The number of working carers in Wales and across the UK has been increasing for many years due to an ageing population. The number of Disabled people has increased, especially during the pandemic, and the workforce in general is ageing through workers retiring later.
There is now a much greater pressure on friends and families to provide care. This means people are working and caring for longer. The average person in Wales now has a 50:50 chance of becoming a carer by age 45, long before retirement age.
Many unpaid carers struggle to balance caring for a loved one with maintaining employment. 149,812 people in Wales have had to give up employment to care, and amongst those who have been able to stay in employment, 74,906 working carers in Wales have had to reduce their hours of work. A high proportion of these workers would like to stay in paid employment, but their work has not been flexible enough.
Today, on Young Carers Day, Wales TUC is calling on employers to do more to support their workers who have caring responsibilities.
This should include:
Wales TUC and Carers Wales are now collecting information from workers in Wales about their individual experiences of working in looking after someone. Their new survey asks about workers’ ability to work and progress in their careers as well as the impact caring has on their physical and mental health.
They will also gather data on what workplaces in Wales are currently doing to help workers with caring responsibilities through workplace policies, flexible working arrangements and more. The data will be used to speak to Government about what needs to change and work directly with employers to make things better for those who look after others.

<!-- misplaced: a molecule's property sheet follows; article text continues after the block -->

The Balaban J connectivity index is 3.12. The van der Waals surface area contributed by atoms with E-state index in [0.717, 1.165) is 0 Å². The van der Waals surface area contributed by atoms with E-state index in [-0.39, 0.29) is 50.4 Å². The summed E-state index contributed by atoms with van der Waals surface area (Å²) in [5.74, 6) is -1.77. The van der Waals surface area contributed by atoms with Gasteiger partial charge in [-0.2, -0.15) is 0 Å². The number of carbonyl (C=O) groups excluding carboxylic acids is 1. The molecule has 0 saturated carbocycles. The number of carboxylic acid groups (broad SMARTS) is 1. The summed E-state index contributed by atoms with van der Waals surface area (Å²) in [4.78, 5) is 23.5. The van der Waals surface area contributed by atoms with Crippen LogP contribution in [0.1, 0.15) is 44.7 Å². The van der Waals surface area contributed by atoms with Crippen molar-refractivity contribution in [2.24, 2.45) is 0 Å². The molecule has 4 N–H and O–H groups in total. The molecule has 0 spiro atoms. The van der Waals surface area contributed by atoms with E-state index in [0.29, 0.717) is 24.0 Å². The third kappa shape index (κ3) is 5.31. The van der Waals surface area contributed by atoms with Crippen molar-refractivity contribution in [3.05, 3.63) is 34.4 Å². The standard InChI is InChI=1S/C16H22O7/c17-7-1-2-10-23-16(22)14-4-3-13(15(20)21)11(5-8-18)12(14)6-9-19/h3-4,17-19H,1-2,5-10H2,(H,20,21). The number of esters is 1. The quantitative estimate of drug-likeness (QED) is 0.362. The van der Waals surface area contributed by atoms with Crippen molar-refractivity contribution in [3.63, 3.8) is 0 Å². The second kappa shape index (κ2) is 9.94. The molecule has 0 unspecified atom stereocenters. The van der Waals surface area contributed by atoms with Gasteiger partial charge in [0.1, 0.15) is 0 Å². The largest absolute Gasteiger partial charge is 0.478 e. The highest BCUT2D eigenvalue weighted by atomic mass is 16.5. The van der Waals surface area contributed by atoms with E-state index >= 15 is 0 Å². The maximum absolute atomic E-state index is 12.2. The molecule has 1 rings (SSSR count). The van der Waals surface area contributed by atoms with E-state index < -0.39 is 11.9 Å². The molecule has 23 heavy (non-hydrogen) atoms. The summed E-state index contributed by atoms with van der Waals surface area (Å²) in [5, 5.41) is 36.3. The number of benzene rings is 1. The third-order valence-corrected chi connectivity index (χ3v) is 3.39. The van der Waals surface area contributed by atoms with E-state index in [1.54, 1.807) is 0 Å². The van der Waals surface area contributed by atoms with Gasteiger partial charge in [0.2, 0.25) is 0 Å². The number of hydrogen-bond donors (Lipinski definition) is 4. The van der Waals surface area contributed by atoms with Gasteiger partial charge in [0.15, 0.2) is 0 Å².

The findings of the survey will be used by the union body to create new resources for union reps and to speak to Government about what needs to change and work directly with employers to make things better for those who look after others.
The survey is open to everyone who works in Wales, not just union members. It is available in both Welsh and English and takes around 8 minutes to complete.
Wales TUC General Secretary Shavanah Taj said: “No one should be forced to stop working or be unable to progress in their career because of their caring responsibilities. As more and more of us take on these responsibilities while we’re still working, employers need to step up and provide workers with the support and flexibility they need and provide paid carers leave.
“Whilst we know the statistics on how many workers in Wales care for others, we now need to hear your personal stories. How have you found juggling work and looking after others? What has your employer done to help you that might be useful to other workers in Wales? And how is the Trade Union movement helping you?”
“You might not think of yourself as a carer but if you provide any kind of support to others, from emotional support to help with taking medicines or managing someone’s finances, then we want to hear from you.”